New Braunfels Herald Zeitung, July 14, 1995, Page 4

New Braunfels Herald Zeitung

July 14, 1995

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Issue date: Friday, July 14, 1995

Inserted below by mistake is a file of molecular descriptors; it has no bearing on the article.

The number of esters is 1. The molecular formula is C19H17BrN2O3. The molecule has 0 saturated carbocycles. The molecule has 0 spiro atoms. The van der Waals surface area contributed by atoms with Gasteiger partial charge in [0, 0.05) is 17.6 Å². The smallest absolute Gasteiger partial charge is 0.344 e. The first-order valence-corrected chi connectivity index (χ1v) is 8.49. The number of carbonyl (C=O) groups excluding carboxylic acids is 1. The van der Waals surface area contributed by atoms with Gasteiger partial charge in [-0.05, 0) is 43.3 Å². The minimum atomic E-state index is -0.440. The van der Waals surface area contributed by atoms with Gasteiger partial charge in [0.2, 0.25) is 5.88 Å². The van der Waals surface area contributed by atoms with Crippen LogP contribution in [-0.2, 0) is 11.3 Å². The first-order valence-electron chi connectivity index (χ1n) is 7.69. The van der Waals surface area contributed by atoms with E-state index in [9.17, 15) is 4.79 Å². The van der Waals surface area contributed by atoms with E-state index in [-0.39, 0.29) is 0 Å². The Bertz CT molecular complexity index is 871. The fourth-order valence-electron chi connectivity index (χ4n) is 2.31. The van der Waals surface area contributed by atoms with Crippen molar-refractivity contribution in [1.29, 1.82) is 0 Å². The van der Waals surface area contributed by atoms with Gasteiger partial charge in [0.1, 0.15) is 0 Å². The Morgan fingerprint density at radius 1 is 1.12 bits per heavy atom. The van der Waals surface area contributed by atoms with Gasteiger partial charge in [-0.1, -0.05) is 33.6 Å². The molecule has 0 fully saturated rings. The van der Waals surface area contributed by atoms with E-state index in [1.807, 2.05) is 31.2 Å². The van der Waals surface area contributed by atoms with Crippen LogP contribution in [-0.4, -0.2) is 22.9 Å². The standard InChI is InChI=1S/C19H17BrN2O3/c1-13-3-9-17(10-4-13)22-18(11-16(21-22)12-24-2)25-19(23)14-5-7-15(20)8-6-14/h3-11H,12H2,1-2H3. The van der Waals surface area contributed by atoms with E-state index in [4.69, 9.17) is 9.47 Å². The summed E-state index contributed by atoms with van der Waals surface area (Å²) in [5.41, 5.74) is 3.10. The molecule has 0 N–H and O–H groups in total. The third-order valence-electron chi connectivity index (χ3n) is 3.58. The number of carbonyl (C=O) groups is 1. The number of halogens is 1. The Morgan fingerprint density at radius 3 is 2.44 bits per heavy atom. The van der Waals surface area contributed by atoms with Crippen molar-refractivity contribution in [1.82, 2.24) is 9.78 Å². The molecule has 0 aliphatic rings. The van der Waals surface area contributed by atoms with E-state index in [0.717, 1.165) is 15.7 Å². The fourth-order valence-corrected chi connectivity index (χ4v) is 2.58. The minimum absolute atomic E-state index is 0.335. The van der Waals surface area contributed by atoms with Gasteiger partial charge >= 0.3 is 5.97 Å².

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New Braunfels Herald Zeitung (Newspaper) - July 14, 1995, New Braunfels, Texas £ 4 0 Herald-Zeltung □ Friday, July 14,1995 Opinion I To talk with Managing Editor Doug Loveday about the Opinion 3age, call 625-9144, 3Xt. 21 H e t u n g Opinion Online contact ■ To submit letters and guest columns electronically by way of online services or Internet, or to simply contact staff members, the Herald-Zeitung's address is [email protected] QUOTABLE “What one reads becomes part of what one sees and feels.” — Ralph Ellison author, 1986 EDITORIALUnited Nations debacle Arms embargo cruel hoax played on Bosnian government by world body The United Nations is proving — again, and on a world stage — how completely inept its policies are and how impotent its threats can be. After years of bloody conflict in the Balkans, the United Nations continues to hold to its failed agenda as if its leaders were all suffering from 4 mass delusion. I When will they get it? J The Bosnian Serbs have laughed in the face of United Nations-Jponsored peace treaties, humanitarian operations and big-stick waiving- J In return, they’ve shelled the capital city of Sarajevo for years, continued their practice of ethnic cleansing and generally been a real pain in the side of world leaders. ! What has been the U.N.’s response? To place an arms embargo on the Bosnian Muslim government and to declare “U.N. safe zones” (there’s im oxymoron for you) in besieged cities. I The definition of a U.N. safe zone is a gathering of about 50,000 unarmed, hungry Muslims, defended by a few hundred lightly-armed fpeace keepers.” \ Recently, the “safe zone” of Srebrenica became anything but safe as Serb tanks and about 1,500 infantry blasted their way past the U.N. troops and other defenders (NATO air strikes were too indecisive, too little, and too late). ! Now, analysts believe the Serb rebels are hungrily eyeing other •‘safe zones” as easy targets. Amidst all of this gloomy news is the equally frightening idea of a mass withdrawal of U.N. troops from Bosnia, with the United States playing the key role in the extraction. There would almost certainly he a loss of life to Americans (either through enemy fire or through aircraft or equipment mishap). And back iii Bosnia, the government and its people would be left to face the Serb army by themselves. But given the means and the opportunity to fight for their land, they would rather that come about then continue to be shackled by U.N. mandates and U.N. broken promises. The U.N. should get out, and get out fast. That may be the Bosnian Muslim^ only chance. (Today’s editorial was written by Managing Editor Doug Loveday.) Write us ... The New Braunfels Herald-Zeitung welcomes letters on any public issue. The editor reserves the right to correct spelling, style, punctuation and known factual errors. Letters should be kept to 250 words. We publish only original mail addressed to The New Braunfels Herald-Zeitung bearing the writer’s signature. Also, an address and a telephone number, which are not for publication, must be included. Please cite the page number and date of any article that is mentioned. Preference is given to writers who have not been published in the previous 30 days. Mail letters to: Letters to the Editor do The New Braunfels Herald-Zeitung FO. Drawer 311328 New Braunfels, Texas 78131-1328 Fax: (210) 625-1224 flew Braunfelsfferald-Zeituiig % Editor and Publisher............................................................David Suttons General Manager............................................................Cheryl Duvall Managing Editor...........................................................Doug Loveday Advertising Director......................................................Tracy    Stevens Circulation Director....................................................Carol Ann Avery pressroom Foreman...................................................Douglas Brandt ^Classified Manager........................................................Laura    Cooper City Editor.....................................................................Roger    Croteau , Published on Sunday mornings and weekday mornings Tuesday through Friday by the Sew Braunfels Herald-Zeitung (LISPS 377-880) 707 luanda St., or P O Drawer 311328, New Braunfels, Comal County. Tx. 78131 -1328 Second class postage paid by the New Braunfels Herald-Zeitung in New Braunfels. Texas Carrier delivered in Comal and Guadalupe counties three months, $19; six months, $34; one year. $60. Senior Citizen Discounts by earner delivery only: six months. $30; one year, 456. Mail delivery outside Comal County in Texas three months, $28.80; six months, $52; one year. $97.50. Mail outside Texas: six months, $75; one year, $112 25. v Subscribers who have not received a newspaper by 5:30 p.m. Tuesday through Friday or by 7:30 a.m. on Sunday may call (210) 625-9144 or by 7 p m. weekdays or by 11 a rn on Sunday Postmaster: Send address changes to the New Braunfels Herald-Zeitung, P.O. Drawer 311328. New Braunfels, Tx. 78131 -1328Independence day — French-style The month of July provides such a wonderful opportunity for patriotism that it would be a shame not to mention what today is. It is July 14, Bastille Day in France, the French Independence Day which took place in 1789. French independence is important to Americans because the French people supported our revolution for democracy (1776) and later presented our country with our beloved Statue of Liberty. In the 1780s, King Louis XVI was the absolute monarch of France. His 26 million subjects were from different classes: the nobles; the bourgeoisie, or middle class, made up of business people and professionals; and the peasants. The classes were Marie Dawson not treated equally. The nobles paid no taxes and had many special privileges. The other classes paid the taxes to support the government. Only nobles could get high positions in government, the army, and the church, and the other classes greatly resented the situation. Most of the taxes went to provide the nobles with the grand life. In fact, almost everyone is familiar with the infamous remark of Marie Antoinette, wife of Louis XVI—’’Let them eat cake”—her response when told of the starving peasants of France who didn’t even have bread to eat. These were only a few of the intolerable conditions suffered by the people at that time. A severe and disastrous harvest in 1788 led to starvation in the countryside. The king was almost bankrupt and decided to raise more taxes. By that time, the peasants rebelled and stormed the prison fortress, the Bastille, on July 14,1789. To them the Bastille represented the king’s power. It was totally destroyed after the attack. The storming of the Bastille led to similar attacks all over France. Peasants attacked noble’s castles. The recently formed National Assembly, made up of the middle class, backed up these actions. It declared that all men were free and equal and that everyone should pay taxes. Supporters of the revolution formed the famous cry: “Liberty, Fraternity and Equality.” The French Revolution was a decisive moment in history. That revolutionary cry was heard all over Europe and kings and dukes were afraid they would lose everything. Many European cities rose up by 1848 in Germany, Italy, Hungary and Bohemia. The French Revolution inspired the struggle for independence, and the Bench people had been inspired by the colonists’ revolution for liberty and freedom. The old rulers—the Hapsburg emperor, the pope, the kings of France and Prussia—fled from their palaces. In that same year, Karl Marx and Friedrich Engels published the Communist Manifesto. This pamphlet was to have worldwide impact. Marx had studied the French Revolution and his ideas influ enced the Russian Revolution of 1917. Our history has been entwined with France since before the American Revolution, and because of this, the famous French sculptor, Auguste Bartholdi, created the Statue of Liberty and presented it to the U.S. to symbolize the liberty of all mankind. In 1871, he often talked with his friend, Professor Edouard Rene Lefebvre de Laboulaye, and the conversations were often about America. Over and over, Bartholdi heard the same theme: France and the U.S. were bound in friendship and had been for almost a century since they were allies during the American Revolution. The conversations touched on the recent Civil War in the States, and the conclusion was reached by these intellectuals that Americans had made and would continue to make tremendous sacrifices for the advancement of freedom. Laboulaye usually turned to the U.S. as a model. It was suggested to Bartholdi that a monument to commemorate American independence would testify to the friendship of a century. Bartholdi became inspired and visited the U.S. in order to understand the people and the country and to gain insight into the American national character so that he could formulate his own grand idea. In the fall of 1871, the sculptor took back to Paris a clear image of Liberty Enlightening the World. The intellectuals and politicians around Laboulaye, who had originally planted the idea in Bartholdi’s imagination, remained the backbone of the organization to raise the resources for Bartholdi’s monument to liberty. Liberty was important to them, and the U.S. was the model of the constitutional regime they hoped France would develop—free, yet operating within the restraints of law. America had proved that the middle way was feasible. It was not until July 7, 1881—a full decade since Bartholdi’s visit—that enough money (equivalent to $400,000) was raised to inform the Americans that the money for cost of construction was in hand. Meanwhile, Bartholdi had worked endlessly on the creative task of an image to reflect the spirit of the New World and its people. The statue that evolved from his imagination was a woman on whom to model the figure of Liberty. Bartholdi turned to his mother—a tall, powerful, and sheltering presence ever offering a refuge to those who needed comfort. The statue that finally would rise in New York harbor was to be 151 feet high, the face alone IO feet wide. In one hand was a tablet (law book) inscribed “July 4, 1776," and in the other, a lighted torch. Needless to say, the engineering problems were formidable. The great structure would have to bear its own weight and resist the force of any wind or tide that might sweep across the bay. It would also have to contain a mode of access to the flaming torch and rest firmly on a base that would keep it upnght through passing decades. For the calculations and structural advice, Bartholdi called upon the engi neer Alexandre Eiffel, who had not yet gained fame for the tower he would later erect on the Seine. Early in 1884, after numerous complications of construction and delays, Liberty finally raised her head high over the roofs of Paris, ready for her move to a site in the New World. In a moving presentation ceremony on July 4, 1884, France formally handed over the completed statue to the U.S. Delivery was made in 1885 and assembly begun. Neither task was easy, but on Oct. 28, 1886, President Grover Cleveland presided over the formal unveiling of the statue in an impressive ceremony with dignitaries from both sides of the ocean. The New World had always been a place of refuge for the victims of religious persecution, for the rebels against oppressive government, and for the depressed populations of lands without opportunity. For such people, liberty was not an abstraction; it was the life-giving shelter that gave them air to breathe. In 1903, a bronze plaque affixed to the statue carried a simple poem, “The New Colossus,” by Emma Lazarus. Her words breathed passion. The message was direct. With silent lips, Liberty cries: “Give me your tired, your poor, Your huddled masses yearning to breathe free, The wretched refuse of your teeming shore. Send these, the homeless, tempest-tossed to me, I lift my lamp beside the golden door!” On Bastille Day, give thanks to two great nations who fought for and won their independence and to France who provided this nation with such a glorious symbol illuminating a way to freedom and liberty for all men. Seniors: With funding from the Texas Department on Aging, the Alamo Area Council of Governments (AACOG) will sponsor mammograms performed at McKenna Memorial Hospital at no cost to the first 35 senior women (ages 60-64) who qualify in Comal County on Tuesday, July 25, and Wednesday, July 26. Beginning at age 65, Medicare will cover the expense of a routine screening mammogram every two years. It is recommended by the American Cancer Society and National Cancer Institute that women in this age group receive a mammogram yearly. Women who are 65 or older, for whom Medicare covered the cost of a mammogram last year, are eligible for a free mammogram this year upon verification. For appointments, please call the Comal County Senior Center, 629-4547; Canyon Lake Action Center, 964-2324; or New Braunfels Housing Authority, 629-1751. Prostate screening (PSA’s) will be offered to the first 29 men age 60 or over who preregister at the Senior Center. A staff member from McKenna Memorial Hospital will be on site. Call the center, 629-4547, for an appointment. (Marie Dawson is a New Braunfels resident who writes exclusively about senior citizen issues.) After 39 years, Judge Rich still going strong WASHINGTON (AP) — If he wanted, 91-year-old federal appeals Judge Giles S. Rich could retire and spend his days reflecting on a career in patent law that dates to the early days of that amazing invention .— talking movies. But the nation’s oldest and longest-tenured federal judge still on active service is loo busy refereeing a dispute over a newer innovation: VCR-plus technology for programming home video recorders. Rich can perhaps be excused for his devotion to the federal law giving inventors exclusive rights to their creations, because he co-authored the last major revision enacted by Congress in 1952. “The patent system was 200 years old in 1990, and I’ve been part of it for nearly one-third of its life," Rich noted in a recent interview. As a young lawyer in 1929, “one of the first jobs I had was to take a stack of patents on talking moving pictures and study them and give advice to clients.” The “gimmicks and gadgets” in Rich’s office give testimony to his lifelong interest in figuring out how things work. He has an old sewing machine, the kind operated by pedal power. He has tinkered with car engines and grandfather clocks and once put together a model engine for a prop jet that still works. There’s a model of the Apollo lunar module. “I thought that was just about mankind’s greatest achievement — to fly to the moon and come back,” he said. As a boy in Rochester, N.Y., Rich worked for a man who put together human skeletons. His father, Giles Willard Rich, became a patent lawyer afterToday In History By The Associated Press Today is Thursday, July 13, the 194th day of 1995. TTiere are 171 days left in the year. Today’s Highlight in History: On July 13, 1793, French revolutionary writer Jean Paul Marat was stabbed to death in his bath by Charlotte Corday. The assassination inspired the famous painting by Jacques Louis David; Corday was executed four days after slaying Marat. On this date: In 1787, Congress enacted an ordinance governing the Northwest Territory. In 1821, Confederate cavalry commander Nathan Bedford Forrest was bom in Bedford County, Tenn.Analysis drafting patent applications for some of George Eastman’s tum-of-the-century inventions in photography. Rich first aimed for a career in commercial aviation, but flunked the eye test. So he turned to patent law, which he basically taught himself because the Columbia University School of Law offered no courses in that legal specialty. The Constitution authorizes Congress to temporarily give "inventors the exclusive right to their... discoveries.” The idea is to encourage innovation through financial incentive. Who would spend the money to develop and market new inventions if someone else could immediately copy them? During 27 years in private legal practice. Rich helped inventors get patents on “the greatest variety of stuff you can imagine” — a dump truck, an electrical switching device, even an air-raid shelter. But the federal law was confusing. It said only true inventions could be awarded patents, but didn’t give a definition. Folks in Washington decided it was time to rewrite the law, and Rich was one of several experts chosen for the task. He suggested the standard that still prevails: Something can be patented if it would not have been obvious to a person of ordinary skill in that area. It took years of lectures, articles and court rulings by Rich before the new standard took hold. But what a world it opened up: A 1980 opinion drafted by Rich got the biotechnology industry going In 1863, rioting against the Civil War military draft erupted in New York City; the violence resulted in the deaths of about 1,000 people over three days. In 1878, the Treaty of Berlin amended the terms of the Treaty of San Stefano, which had ended the Russo-Turkish War of 1877-78. In 1960, Massachusetts Sen. John F. Kennedy won the Democratic presidential nomination at his party’s convention in Los Angeles. In 1967, race-related noting broke out in Newark, N J.; by the time the violence ended July 17, 27 people had been killed. In 1972, George McGovern was nominated for president on the first ballot at the Democratic national convention in Miami Beach, Fla. In 1974, the Senate Watergate Committee pro- by allowing patents to be awarded to newly devel oped living things. President Eisenhower had named him in 1956 a the first patent lawyer on the U.S. Court of Cus toms and Patent Appeals. That court was merged wit! another in 1982 to become the U.S. Court of Appeal for the Federal Circuit. After 39 years. Rich has been on active statu with a full caseload longer than any other curren judge. And he is older than almost every other activi judge in U.S. history — even Oliver Wendell Holme retired from the Supreme Court before he turne< 91. But don’t think that his age makes Rich a pushovei One lawyer who argued before him this week got a earful. “You’ve just dragged this defendant through all thi expensive litigation. To what purpose? You haven’ presented a case,” the judge said sternly but withou raising his voice. What keeps him going? An even temperamen and a moderate lifestyle, say his former law clerks but also an active interest in young people and mod em things. “He has survived so long and kept his mind intac largely by staying in discourse with bright young peo pie,” said Paul M. Janicke, a University of Houstoi law professor who clerked for another judge bu lunched regularly with Rich. "He feels just as comfortable with the forefront o technology as the old technology,” said lawyer Johi Witherspoon, who clerked for Rich during the mid 1960s. “He is still very much a modem man.” posed sweeping reforms in campaign procedur and other statutes in an effort to prevent anoth Watergate scandal. In 1977, a 25-hour blackout hit the New Yo City area after lightning struck upstate power lint In 1978, Lee Iacocca was fired as president Ford Motor Co. by chairman Henry Ford II. Ten years ago: “Live Aid,” an internation rock concert in London, Philadelphia, Moscc and Sydney, took place to raise money for Africi starving people. Five years ago: Soviet President Mikhail Gorbachev closed the Communist Party’s 28 congress by saying he would welcome Weste aid without political strings. \ ;